I’ve had a reoccurring thought for some time that I can’t shake. Actually it’s more of a uneasy feeling. Many of us are used to seeing litter in our cities or at the roadside (not so much in Switzerland I have to say), but the tonnes of crap dumped in rivers, seas and oceans worldwide is largely hidden from view – major oil slicks aside.

Just how much litter and waste is down there? I was reminded of this question when I saw a deepwater ocean study on TV recently. The camera panned around the deep and murky waters, showing previously unknown marine life seven miles below the ocean’s surface – alongside a rusty old Budweiser can. Discarded fishing nets, industrial waste and tonnes of unwanted rubbish are dumped in our seas on a daily basis by irresponsible individuals and corporations without morals.

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I got the same sickly feeling when I saw a project by Kiln; an award winning digital journalism studio in London. In April they published ShipMap online, showing in an interactive site the volume of traffic that our seas and oceans have to deal with. If you do one thing today, click the link and you’ll be equally amazed and horrified: Ship Map (www.shipmap.org) 

Shipmap

What’s this got to do with interiors?

Everything. These ships are transporting products of every kind imaginable. Parts and materials are shipped to assembly lines to be assembled into products and shipped on. Our consumer culture is such that it’s so easy to order online. Just one click with little thought to what goes on behind the scenes. Emerging countries hungry for our disposable cash use cheap labour and lack of regulations to provide cheap disposable solutions. Whilst the general public need to be educated about this – we, professional specifiers, Architects, Interior Designers, consultants and manufacturers have a larger responsibility to do the right thing: to educate ourselves and find ways to reduce the effects of big business on our planet.

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With over 660 million people relying on the Oceans to provide them with food and a living, the problem doesn’t just affect sea life. When I was a judge for Mixology North Awards last year I was very impressed with one particular entry: Net Effect by Interface. Interface collaborated with the Zoological Society of London and NGO Project Seahorse Foundation to develop a new concept: a win-win for the ocean, its inhabitants and dependants.

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Interface: Net Effect

Interface worked closely with their supplier Aquafil, who have refined technology to recycle nylon waste into carpet fibre. Reclamation networks were formed throughout the Philippines to gather ‘end of life’ discarded fishing nets. The nylon nets are then recycled into carpet tiles. Many poor fishing communities are benefitting from cleaner beaches and seas – and seeing economic benefits as a direct result of this clever idea. I like the thought that as our urban areas grow, they are eating up waste and regurgitating it into new buildings as carpet tiles.

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BMA Ergonomics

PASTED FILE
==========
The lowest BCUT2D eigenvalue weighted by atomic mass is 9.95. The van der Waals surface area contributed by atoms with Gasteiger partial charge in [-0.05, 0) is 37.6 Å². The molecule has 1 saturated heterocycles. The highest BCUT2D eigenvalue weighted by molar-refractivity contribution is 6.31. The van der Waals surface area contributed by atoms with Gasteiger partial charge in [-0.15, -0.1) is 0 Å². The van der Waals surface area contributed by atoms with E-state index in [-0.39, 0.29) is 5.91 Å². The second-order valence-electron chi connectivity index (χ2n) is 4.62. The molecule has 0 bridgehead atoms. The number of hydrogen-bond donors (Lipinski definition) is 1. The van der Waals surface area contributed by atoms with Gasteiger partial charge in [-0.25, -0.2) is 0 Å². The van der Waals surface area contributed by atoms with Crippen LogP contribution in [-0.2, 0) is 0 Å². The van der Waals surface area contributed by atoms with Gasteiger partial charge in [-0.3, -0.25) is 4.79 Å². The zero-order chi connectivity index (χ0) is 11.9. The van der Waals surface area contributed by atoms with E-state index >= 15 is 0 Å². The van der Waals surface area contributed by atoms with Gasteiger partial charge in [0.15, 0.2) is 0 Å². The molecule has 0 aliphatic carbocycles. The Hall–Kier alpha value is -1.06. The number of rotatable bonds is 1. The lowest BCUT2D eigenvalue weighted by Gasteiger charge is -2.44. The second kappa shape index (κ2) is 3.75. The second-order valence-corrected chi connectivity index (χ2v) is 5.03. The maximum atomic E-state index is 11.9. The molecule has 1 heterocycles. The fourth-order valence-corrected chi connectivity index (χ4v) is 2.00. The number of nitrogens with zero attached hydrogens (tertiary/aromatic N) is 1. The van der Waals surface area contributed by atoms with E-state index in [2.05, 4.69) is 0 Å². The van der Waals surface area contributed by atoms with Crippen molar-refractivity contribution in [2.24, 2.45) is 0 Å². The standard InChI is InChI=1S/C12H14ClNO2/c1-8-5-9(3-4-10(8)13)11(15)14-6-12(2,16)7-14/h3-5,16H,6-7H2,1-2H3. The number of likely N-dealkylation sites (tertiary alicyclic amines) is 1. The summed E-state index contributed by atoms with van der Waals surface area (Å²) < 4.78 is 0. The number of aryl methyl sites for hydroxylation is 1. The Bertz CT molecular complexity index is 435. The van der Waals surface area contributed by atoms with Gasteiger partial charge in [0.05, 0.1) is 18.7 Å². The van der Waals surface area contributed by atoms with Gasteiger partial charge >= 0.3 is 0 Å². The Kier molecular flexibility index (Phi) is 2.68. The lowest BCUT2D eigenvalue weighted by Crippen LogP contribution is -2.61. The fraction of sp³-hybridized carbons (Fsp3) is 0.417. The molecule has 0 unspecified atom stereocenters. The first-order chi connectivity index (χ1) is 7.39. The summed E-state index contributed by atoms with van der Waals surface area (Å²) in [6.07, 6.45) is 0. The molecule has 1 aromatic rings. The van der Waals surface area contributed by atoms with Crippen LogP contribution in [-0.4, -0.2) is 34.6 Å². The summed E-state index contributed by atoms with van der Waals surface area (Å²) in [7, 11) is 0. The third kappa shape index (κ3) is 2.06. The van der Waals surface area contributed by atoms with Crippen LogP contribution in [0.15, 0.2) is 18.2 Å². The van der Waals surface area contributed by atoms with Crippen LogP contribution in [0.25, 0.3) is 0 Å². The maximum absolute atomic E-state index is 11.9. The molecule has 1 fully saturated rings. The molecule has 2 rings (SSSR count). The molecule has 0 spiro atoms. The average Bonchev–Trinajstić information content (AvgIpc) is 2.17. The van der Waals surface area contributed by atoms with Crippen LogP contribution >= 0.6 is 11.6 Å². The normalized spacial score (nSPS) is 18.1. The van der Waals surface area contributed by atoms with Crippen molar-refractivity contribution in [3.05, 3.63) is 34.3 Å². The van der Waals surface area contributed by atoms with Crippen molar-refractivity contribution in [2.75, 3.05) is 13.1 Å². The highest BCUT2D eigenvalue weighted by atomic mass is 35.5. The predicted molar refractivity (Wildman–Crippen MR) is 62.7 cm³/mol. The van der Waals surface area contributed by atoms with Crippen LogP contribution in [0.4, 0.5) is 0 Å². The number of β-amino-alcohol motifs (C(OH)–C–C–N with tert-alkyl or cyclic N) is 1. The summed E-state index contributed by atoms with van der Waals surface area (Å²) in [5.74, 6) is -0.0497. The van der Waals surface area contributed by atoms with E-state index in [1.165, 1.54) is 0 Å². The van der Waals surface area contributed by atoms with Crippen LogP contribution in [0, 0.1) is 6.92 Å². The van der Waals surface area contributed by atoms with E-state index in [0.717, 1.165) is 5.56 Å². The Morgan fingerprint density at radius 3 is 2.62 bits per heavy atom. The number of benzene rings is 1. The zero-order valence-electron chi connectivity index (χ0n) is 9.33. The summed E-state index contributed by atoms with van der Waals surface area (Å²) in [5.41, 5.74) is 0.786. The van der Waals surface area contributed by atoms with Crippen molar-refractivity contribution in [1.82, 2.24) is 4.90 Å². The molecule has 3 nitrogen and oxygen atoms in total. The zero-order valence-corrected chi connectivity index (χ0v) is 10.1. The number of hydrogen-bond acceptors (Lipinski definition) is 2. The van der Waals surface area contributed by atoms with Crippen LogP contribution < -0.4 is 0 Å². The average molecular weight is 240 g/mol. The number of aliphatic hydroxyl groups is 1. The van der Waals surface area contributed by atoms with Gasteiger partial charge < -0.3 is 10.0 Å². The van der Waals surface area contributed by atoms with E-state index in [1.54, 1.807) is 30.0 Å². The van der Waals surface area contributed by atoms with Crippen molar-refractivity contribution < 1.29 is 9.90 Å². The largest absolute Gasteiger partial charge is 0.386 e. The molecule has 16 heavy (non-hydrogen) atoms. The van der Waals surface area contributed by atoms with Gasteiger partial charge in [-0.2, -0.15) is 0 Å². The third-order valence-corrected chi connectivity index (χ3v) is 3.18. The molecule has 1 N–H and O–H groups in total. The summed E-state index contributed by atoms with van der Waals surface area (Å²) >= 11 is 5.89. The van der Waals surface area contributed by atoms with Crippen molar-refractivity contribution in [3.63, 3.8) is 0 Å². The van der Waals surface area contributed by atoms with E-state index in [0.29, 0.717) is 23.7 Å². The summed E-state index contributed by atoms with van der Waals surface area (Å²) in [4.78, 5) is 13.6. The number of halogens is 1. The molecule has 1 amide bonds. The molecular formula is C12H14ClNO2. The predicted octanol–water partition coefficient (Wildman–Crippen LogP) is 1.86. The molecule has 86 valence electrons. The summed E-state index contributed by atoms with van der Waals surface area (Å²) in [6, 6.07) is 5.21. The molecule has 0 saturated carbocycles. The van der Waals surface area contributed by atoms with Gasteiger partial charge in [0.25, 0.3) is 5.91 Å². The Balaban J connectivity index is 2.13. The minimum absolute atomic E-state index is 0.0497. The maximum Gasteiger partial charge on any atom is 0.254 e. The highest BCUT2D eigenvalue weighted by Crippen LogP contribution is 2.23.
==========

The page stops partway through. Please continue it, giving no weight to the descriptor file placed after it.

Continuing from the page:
Cradle to Cradle

Many in the developed world strive for more environmentally friendly products. ‘Cradle to Cradle’ is an internationally recognised certificate, demonstrating a manufacturers commitment to the environment. Dutch office chair specialists BMA Ergonomics make ‘green credentials’ central to everything they do. A BMA office chair is made from at least 67% recycled materials and is 98% recyclable. In their Sustainability Report, BMA commit to doubling the lifespan of their chair from 10 years to 20 by 2020, further reducing emissions and even offering a ‘buy back’ scheme to customers, so old BMA chairs can be recycled. Another key point made is showing responsibility as a buyernot just a supplier. There are a growing number of manufacturers like BMA and Interface who show real commitment to the environment – and these are exactly the types of companies we should all be striving to work with: transparent, sustainable & responsible.

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Sustainability appears in many forms. Take the old school Landrover Series IIA, no longer produced. It was practically indestructible. People drove them for decades and they just kept on going. There is an argument that this car is one of the most environmentally friendly ever. Kidding right? When compared, the vast majority of other vehicles are simply outlasted by the Landrover and need to be replaced several times over a similar time period.

With furniture and interior specification we must have longevity, recyclability and sustainability in mind. We all need to do more. Laziness or ignorance is no longer an excuse. Manufacturers should seek global partnerships to share production facilities in different parts of the world to reduce carbon footprint. We as specifiers need to take responsibility too. We need to educate ourselves and others by asking the right questions and making informed decisions about where products come from and how they are made. We need to know what it is we are supporting with our money. And with our clients money.

Or we’ll see more of this.

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The unaltered stomach contents of a dead albatross chick photographed on Midway Atoll National Wildlife Refuge in the Pacific in September 2009 include plastic marine debris fed the chick by its parents. (Chris Jordan)
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2 thoughts on “Carpe diem: Seas today

  1. Great article Ben-👌 spot on. This is a subject I really care about and as a designer it’s where I see my future. As designers we need to design from a sustainable futureproof POV and encourage clients to.

    Like

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